The UK has long provided military support to Eastern European nations through mechanisms such as Partnership for Peace after the fall of USSR but before they became members of NATO. These included Bulgaria and Romania.

One of the chief reasons for the eFP is precisely because the EU sat on its bloated hands in former Yugoslavia and dismally did nothing to protect the Ukraine.

We know Germany is morally corrupt. It (the EU is Germany) promoted environmental protection during the withdrawal negotiations while in parallel expanding the use of lignite. It has shaken hands with the CCP despite its ongoing genocides and barbarities.

It may seem lofty to suggest that Germany pays for it but we know from many decades of experience that the UK bore the cost of the BAOR to protect Germany. It is a totally unreliable member of NATO. The wealthiest and most powerful country in Europe and the EU and it pays only 1.38% of its GDP on defence expenditure.

In the meantime, then, the UK will continue to provide desperately needed security for smaller European countries. We are even having to hold the hand of the French in North Africa.

Malcolm Powell
Malcolm Powell
3 years ago
Reply to  Mark Smith

Mark. There is much in what you say.

In Cameron’s bio he says the Eastern Europeans were difficult in negotiations but he may be exaggerating. Either way, they have allowed the strongest military power in the EU to leave and I just fear that this and the vaccines debacle will sour relations and will impact on our resolve to defend Eastern Europe. I am not a military person and so I dont know how effective our presence is, in military terms, as opposed to political flag waving

Public money will be very tight consequent on the pandemic and I suspect the priority will be the Royal Navy to defend sea lanes which is definitely in our national interest. Maybe two large carriers were not the right anser to this but what is done is done.

Tony Conrad
Tony Conrad
3 years ago
Reply to  Malcolm Powell

Whatever happens there needs to be co-operation militarywise with Europe. Britain would be vulnerable without it. NATO has protected Europe for nine decades mainly financed by America. NATO isn’t particularly about the EU.

Simon Baggley
Simon Baggley
3 years ago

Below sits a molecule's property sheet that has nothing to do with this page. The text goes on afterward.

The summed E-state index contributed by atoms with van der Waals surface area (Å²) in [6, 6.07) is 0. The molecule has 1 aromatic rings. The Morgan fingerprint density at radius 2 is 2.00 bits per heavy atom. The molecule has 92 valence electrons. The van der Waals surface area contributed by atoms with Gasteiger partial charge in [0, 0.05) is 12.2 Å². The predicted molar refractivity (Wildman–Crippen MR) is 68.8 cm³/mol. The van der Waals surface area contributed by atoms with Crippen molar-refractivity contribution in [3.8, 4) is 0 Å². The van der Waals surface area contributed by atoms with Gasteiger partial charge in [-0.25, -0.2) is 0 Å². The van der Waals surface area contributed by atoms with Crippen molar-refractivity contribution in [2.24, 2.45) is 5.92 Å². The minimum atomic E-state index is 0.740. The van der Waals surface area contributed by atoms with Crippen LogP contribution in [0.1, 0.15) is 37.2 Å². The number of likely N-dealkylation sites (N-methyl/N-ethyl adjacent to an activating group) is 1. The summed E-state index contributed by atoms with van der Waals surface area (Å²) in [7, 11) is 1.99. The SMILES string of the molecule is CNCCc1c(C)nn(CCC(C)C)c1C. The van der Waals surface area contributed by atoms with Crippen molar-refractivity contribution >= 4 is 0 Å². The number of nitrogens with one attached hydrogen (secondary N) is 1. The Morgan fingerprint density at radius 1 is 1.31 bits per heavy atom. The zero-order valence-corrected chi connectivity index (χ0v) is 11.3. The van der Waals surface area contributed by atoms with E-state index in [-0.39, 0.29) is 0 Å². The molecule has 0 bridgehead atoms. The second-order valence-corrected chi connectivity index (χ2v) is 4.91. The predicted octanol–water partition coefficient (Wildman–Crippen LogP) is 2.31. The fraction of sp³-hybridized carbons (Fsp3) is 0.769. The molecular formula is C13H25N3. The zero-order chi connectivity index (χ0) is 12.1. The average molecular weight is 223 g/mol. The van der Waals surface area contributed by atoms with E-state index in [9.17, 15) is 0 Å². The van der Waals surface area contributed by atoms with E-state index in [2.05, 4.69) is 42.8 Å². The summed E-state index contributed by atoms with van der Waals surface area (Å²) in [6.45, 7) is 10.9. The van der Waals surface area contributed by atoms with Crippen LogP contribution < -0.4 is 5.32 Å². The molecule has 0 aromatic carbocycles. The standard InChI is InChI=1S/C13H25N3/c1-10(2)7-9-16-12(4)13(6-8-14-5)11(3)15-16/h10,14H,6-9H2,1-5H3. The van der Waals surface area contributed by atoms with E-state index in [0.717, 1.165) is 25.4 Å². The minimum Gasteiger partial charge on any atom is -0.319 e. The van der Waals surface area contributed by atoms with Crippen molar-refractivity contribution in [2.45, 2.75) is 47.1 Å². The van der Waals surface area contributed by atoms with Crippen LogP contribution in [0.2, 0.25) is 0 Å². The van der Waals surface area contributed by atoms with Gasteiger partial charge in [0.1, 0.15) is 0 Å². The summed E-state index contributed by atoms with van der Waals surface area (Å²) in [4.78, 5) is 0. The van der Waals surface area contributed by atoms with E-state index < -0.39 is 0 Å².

Reply to  Tony Conrad

You mean the rest of Europe surely

Jon Redman
Jon Redman
3 years ago
Reply to  Mark Smith

The wealthiest and most powerful country in Europe and the EU and it pays only 1.38% of its GDP on defence expenditure.

It’s worse than that. The 1.38% includes autobahns and pensions. Germany counts those as defence spending.

As a great man said, the Germans are either at your feet or at your throat.

Andrew Hall
Andrew Hall
3 years ago
Reply to  Jon Redman

A relative of mine ““ a WW2 soldier and later cold war Lt Col with the BAOR ““ remarked over a beer that in his experience of NATO live exercises the only forces the Brits could completely rely upon to show up punctually with the right equipment and ready to go were (drum roll)”¦ the Bundeswehr. Maybe that has changed, with the Bundeswehr as scary to the Russians as Brussels’ Frontex force. Perhaps Frontex could be retired and replaced with the Bundeswehr Broomsticks Patrol?

Paddy Secretan
Paddy Secretan
3 years ago
Reply to  Malcolm Powell

Wrong. Germany will protect them!! The German Army is an organization of mighty and unparalleled strength! After all, it is backed by superb broom handles! And citizens of The EU can rest comfortably in the knowledge that the are lucky to have a President who was such a successful Minister of Defense in the German Government, and they should be grateful that the German Government was so generous as to allow her to become head of The EU.

What a load of codswallop the Urine Union is.

Malcolm Powell
Malcolm Powell
3 years ago
Reply to  Paddy Secretan

Remimds me of the Home Guard of Dads Army fame. At the start of the war,they too trained using broom handles instead of guns. The joke was that the would be victorius because once the Panzers saw them, they would die oflaughter

Victor Newman
Victor Newman
3 years ago
Reply to  Malcolm Powell

Don’t confuse the Home Guard reality with the Dads’ Army comedy. The Home Guard trained with broom handles in the realistic expectation of receiving the emergency weapons that were being developed (plus the Canadian Ross rifles). The planning for dealing with Panzers in the streets was highly developed through the use of trainers who shared know-how developed with destroying panzers in Spain (Wintringham).

Jasper Carrot
Jasper Carrot
3 years ago
Reply to  Victor Newman

Well stated.

Jon Redman
Jon Redman
3 years ago
Reply to  Victor Newman

The interesting thing about the Home Guard is perhaps its most misunderstood feature, which is its composition.

From Dad’s Army we’re used to the idea that the HG were doddery old geezers and gormless youths. We tend to think of war veterans as senior citizens because in our day, they mostly are.

In fact, the WW2 age range for conscription was 18 to 41, but you could join the Home Guard if you hadn’t been called up. If you were over 41, you never would be. So the lower age bound for joining and staying with the Home Guard – and 1.5 million men did – was only 42.

If you were 42 in 1940, you were very probably a WW1 veteran. 5.7 million men from the British Isles served in WW1 and 4.8 million of them survived. You would have been called up in 1916 and done two years’ military service in WW1 before the Armistice.